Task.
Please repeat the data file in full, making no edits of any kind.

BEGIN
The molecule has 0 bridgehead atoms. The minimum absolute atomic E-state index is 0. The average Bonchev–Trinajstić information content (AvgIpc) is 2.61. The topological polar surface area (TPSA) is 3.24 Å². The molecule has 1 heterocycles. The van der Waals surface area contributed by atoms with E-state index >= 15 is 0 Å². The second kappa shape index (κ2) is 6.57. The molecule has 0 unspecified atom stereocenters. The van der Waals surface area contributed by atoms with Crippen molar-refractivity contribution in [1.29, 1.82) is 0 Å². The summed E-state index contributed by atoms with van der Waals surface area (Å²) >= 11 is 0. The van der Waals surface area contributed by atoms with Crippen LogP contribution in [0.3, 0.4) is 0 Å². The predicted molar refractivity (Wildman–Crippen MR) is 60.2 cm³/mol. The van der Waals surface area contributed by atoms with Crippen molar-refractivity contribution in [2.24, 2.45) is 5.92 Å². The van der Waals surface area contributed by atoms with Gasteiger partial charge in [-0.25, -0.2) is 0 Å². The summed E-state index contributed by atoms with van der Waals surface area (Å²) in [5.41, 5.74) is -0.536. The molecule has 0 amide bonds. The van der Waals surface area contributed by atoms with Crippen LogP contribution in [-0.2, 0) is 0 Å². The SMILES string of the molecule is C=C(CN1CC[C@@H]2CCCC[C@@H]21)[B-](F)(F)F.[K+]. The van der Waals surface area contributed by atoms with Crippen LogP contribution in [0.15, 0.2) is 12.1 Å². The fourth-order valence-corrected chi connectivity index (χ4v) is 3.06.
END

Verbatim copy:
The molecule has 0 bridgehead atoms. The minimum absolute atomic E-state index is 0. The average Bonchev–Trinajstić information content (AvgIpc) is 2.61. The topological polar surface area (TPSA) is 3.24 Å². The molecule has 1 heterocycles. The van der Waals surface area contributed by atoms with E-state index >= 15 is 0 Å². The second kappa shape index (κ2) is 6.57. The molecule has 0 unspecified atom stereocenters. The van der Waals surface area contributed by atoms with Crippen molar-refractivity contribution in [1.29, 1.82) is 0 Å². The summed E-state index contributed by atoms with van der Waals surface area (Å²) >= 11 is 0. The van der Waals surface area contributed by atoms with Crippen LogP contribution in [0.3, 0.4) is 0 Å². The predicted molar refractivity (Wildman–Crippen MR) is 60.2 cm³/mol. The van der Waals surface area contributed by atoms with Crippen molar-refractivity contribution in [2.24, 2.45) is 5.92 Å². The van der Waals surface area contributed by atoms with Gasteiger partial charge in [-0.25, -0.2) is 0 Å². The summed E-state index contributed by atoms with van der Waals surface area (Å²) in [5.41, 5.74) is -0.536. The molecule has 0 amide bonds. The van der Waals surface area contributed by atoms with Crippen LogP contribution in [-0.2, 0) is 0 Å². The SMILES string of the molecule is C=C(CN1CC[C@@H]2CCCC[C@@H]21)[B-](F)(F)F.[K+]. The van der Waals surface area contributed by atoms with Crippen LogP contribution in [0.15, 0.2) is 12.1 Å². The fourth-order valence-corrected chi connectivity index (χ4v) is 3.06.